‘If you’re planning on reading this book, make sure you have a box of tissues with you, because, trust me, you will need them’
Before I Die is about Tessa Walker, a sixteen year old girl who’s dying from leukaemia. She’s made up a list – ten things she wants to do before she dies. But she quickly finds out that doing the things on her list isn’t going to be easy, as well as realising that all the little things are what’s important: hugging your best friend, talking to your brother, holding your father’s hand. These are what make life special, and you only realise just how special they are when you know you won’t have them for much longer.
Before I Die was amazing – beyond amazing. No book has affected me as much as this one did. It was just so beautiful, in a horrible, devastating way. The emotions were so real, the characters felt so real, and everything Tessa went through or thought felt like it was happening to me. Before I Die left me an absolute mess; completely uncertain of what to do and how to live after it; overwhelmed by sadness, while stunned by the beauty at the same time. I’m no stranger to cancer: my grandfather died from it when I was quite young. But I also had a friend who died from it at the age of eleven, having fought it for four or five years. I remember going to her funeral, thinking of how brave and amazing she’d been, and wondered what she’d felt. I decided it was impossible; I had never been dying, so I couldn’t imagine.
Then I read Before I Die.
Nothing prepared me for the emotions in it. Towards the end, I could barely see the pages through all my tears. I have no idea how Jenny Downham managed to make her writing so authentic and heartfelt. All I know is that this book is one of my very favourites. Ever.
Tessa was amazing, and I really felt like I got to know her like a best friend, like I was there with her all the way through. While accepting her prognosis, it’s obvious she’s furious about it. She’s a mess of emotions, full of longing about the life she knows she can’t have. But even through the frustration, she had a sense of humour – admittedly, it was kind of dark, but I loved it, and she really made me laugh. The way she approached everything was funny at times, but at the same moment was horrible, painful, and so heartbreakingly sad.
I’ve never read a book that made me feel such a muddle of emotions, and I loved how the writing meant I was able to smile through my tears. Tessa’s hope, bravery and life was contagious, and I found myself praying for a miracle, hoping with all my heart that it would turn out differently for her. I
wanted her to be ok, more than I’ve ever wanted anything in a book.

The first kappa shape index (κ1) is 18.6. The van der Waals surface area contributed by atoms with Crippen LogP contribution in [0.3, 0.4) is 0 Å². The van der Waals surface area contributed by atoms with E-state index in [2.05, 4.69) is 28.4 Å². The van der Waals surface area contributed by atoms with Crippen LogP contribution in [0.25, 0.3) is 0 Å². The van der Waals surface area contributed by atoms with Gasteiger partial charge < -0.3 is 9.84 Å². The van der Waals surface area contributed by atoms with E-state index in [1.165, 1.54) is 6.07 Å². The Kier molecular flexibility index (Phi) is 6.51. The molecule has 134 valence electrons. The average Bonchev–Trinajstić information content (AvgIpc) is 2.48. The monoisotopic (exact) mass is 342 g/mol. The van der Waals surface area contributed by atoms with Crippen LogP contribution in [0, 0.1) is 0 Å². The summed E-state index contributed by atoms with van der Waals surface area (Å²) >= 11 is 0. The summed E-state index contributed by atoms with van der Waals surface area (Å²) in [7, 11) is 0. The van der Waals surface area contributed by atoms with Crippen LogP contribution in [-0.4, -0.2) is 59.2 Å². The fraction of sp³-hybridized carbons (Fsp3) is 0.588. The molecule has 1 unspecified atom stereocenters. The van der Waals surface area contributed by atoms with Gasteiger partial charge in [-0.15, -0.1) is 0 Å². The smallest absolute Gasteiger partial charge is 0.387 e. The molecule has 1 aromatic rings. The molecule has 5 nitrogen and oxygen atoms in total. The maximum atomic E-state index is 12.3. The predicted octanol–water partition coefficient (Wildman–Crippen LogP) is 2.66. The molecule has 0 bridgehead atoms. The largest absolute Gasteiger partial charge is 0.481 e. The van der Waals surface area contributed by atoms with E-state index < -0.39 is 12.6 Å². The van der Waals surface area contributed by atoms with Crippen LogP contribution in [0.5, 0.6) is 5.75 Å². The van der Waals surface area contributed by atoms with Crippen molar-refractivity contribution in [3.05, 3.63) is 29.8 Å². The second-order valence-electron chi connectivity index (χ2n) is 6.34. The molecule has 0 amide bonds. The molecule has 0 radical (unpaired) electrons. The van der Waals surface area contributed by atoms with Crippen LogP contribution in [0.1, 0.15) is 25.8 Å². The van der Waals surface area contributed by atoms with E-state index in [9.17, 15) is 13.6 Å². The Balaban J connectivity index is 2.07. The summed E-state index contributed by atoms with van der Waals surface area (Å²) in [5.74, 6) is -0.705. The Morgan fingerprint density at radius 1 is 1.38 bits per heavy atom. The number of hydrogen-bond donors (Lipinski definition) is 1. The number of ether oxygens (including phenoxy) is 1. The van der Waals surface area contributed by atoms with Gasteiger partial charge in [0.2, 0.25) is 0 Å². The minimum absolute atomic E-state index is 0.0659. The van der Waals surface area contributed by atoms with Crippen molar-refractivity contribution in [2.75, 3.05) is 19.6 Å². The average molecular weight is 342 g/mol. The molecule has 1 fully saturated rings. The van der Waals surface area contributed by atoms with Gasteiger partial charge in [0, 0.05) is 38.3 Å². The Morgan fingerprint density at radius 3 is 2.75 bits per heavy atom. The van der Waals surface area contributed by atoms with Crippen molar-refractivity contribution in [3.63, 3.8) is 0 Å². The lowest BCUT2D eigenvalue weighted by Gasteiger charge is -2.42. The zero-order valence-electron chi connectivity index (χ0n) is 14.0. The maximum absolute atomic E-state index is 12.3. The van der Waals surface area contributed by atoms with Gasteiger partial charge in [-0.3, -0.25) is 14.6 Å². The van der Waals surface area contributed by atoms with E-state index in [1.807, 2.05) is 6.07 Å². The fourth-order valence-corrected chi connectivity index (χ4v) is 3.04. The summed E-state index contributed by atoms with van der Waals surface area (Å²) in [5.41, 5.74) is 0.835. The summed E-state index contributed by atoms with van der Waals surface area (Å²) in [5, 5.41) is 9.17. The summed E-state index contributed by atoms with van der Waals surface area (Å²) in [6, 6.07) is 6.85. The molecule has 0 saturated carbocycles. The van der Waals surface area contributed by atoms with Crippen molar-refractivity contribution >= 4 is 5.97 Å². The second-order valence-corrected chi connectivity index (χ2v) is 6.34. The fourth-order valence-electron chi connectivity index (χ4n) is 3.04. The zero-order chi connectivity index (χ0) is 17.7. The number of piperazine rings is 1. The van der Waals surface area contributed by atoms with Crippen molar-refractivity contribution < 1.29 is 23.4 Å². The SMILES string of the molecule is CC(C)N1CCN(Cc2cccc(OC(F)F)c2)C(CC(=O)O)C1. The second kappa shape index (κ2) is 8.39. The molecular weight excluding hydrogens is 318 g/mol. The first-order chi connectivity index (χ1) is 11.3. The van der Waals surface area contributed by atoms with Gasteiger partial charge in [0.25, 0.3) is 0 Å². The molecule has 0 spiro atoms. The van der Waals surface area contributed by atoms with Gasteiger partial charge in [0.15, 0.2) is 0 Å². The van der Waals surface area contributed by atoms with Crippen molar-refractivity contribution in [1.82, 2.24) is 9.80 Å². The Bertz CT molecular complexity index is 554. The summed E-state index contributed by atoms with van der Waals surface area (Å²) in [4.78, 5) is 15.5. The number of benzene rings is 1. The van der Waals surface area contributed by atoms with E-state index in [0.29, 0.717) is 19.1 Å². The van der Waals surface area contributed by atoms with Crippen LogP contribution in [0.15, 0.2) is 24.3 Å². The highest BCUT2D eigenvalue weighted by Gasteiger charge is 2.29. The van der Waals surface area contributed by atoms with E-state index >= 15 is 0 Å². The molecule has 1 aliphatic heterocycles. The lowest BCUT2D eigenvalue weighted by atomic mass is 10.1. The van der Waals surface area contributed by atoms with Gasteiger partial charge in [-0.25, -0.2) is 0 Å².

I have to mention the amazing supporting characters, Tessa’s dad in particular. He gave up absolutely everything to take care of his daughter, desperately searching for a cure for her. There’s a quote from Tessa right near the end of the book where she silently tells her father: ‘Dad… For hours you sat in hospitals and never, not once, complained. You brushed my hair like a mother should. You gave up work for me, friends for me, four years of your life for me. You never moaned. Hardly ever. You let me have Adam. You let me have my list. I was outrageous. Wanting, wanting so much. And you never said, ‘That’s enough. Stop now’.’ If that doesn’t bring tears to your eyes, and make you love her father I don’t know what will. This explains him better than I ever can.
Then there’s her younger brother Cal, who’s acting brave, but inside is obviously hurting over losing his big sister. There are some really sweet, touching and moving conversations between the two of them, and I often ended up crying during them.
Tessa’s best friend Zoey was pretty amazing too. She really loved Tessa, and was so brave during it all. She helped Tessa, even after she has a little drama of her own (one that I saw coming).
Then, finally, there’s Adam. Number Eight: love. And Adam’s the one who helps her achieve this. Their relationship was beautiful, and Adam was almost heroic in my eyes: he loves Tessa so much. (I have to mention that there are a couple of pretty intense sexual scenes between the two that aren’t suitable for younger teens.) But you have to read it to see why he’s so incredible. Because he really, truly is – in my point of view at least.
Tessa’s story just made me stop and think about all the little things. Yes, this is a book about death and dying, but it shows you just how important life is. An unbelievably uplifting, life-affirming novel that made me race to get to the end, all the while hoping it would be different to how I knew it would be. Her story was to the point, but the writing was hauntingly beautiful; so powerful and so full of hope. I’ll be seriously worried if readers of Before I Die don’t cry at some point during the book.
No matter how old you are – fourteen, twenty-five or forty – this book and this character will stay with you forever. I’m still randomly bursting into tears as I think back over a certain quote, scene or the book as a whole. This book moved me more than any ever has before, and it was all so horribly real, and breathtakingly beautiful. If you’re planning on reading this book, make sure you have a box of tissues with you, because, trust me, you will need them.
And now Before I Die is coming out as a film – renamed as Now Is Good – and I cannot wait to go see it! Although, I’m pretty sure I’m going to need a bag-full of tissues and some waterproof mascara to get through it…
5 Out of 5
Read this book if you liked:
Thirteen Reasons Why by Jay Asher
How To Save A Life by Sara Zarr
Entangled by Cat Clark
The Probability of Miracles by Wendy Wunder
My Sister’s Keeper by Jodi Picoult
Originally Posted on The Guardian.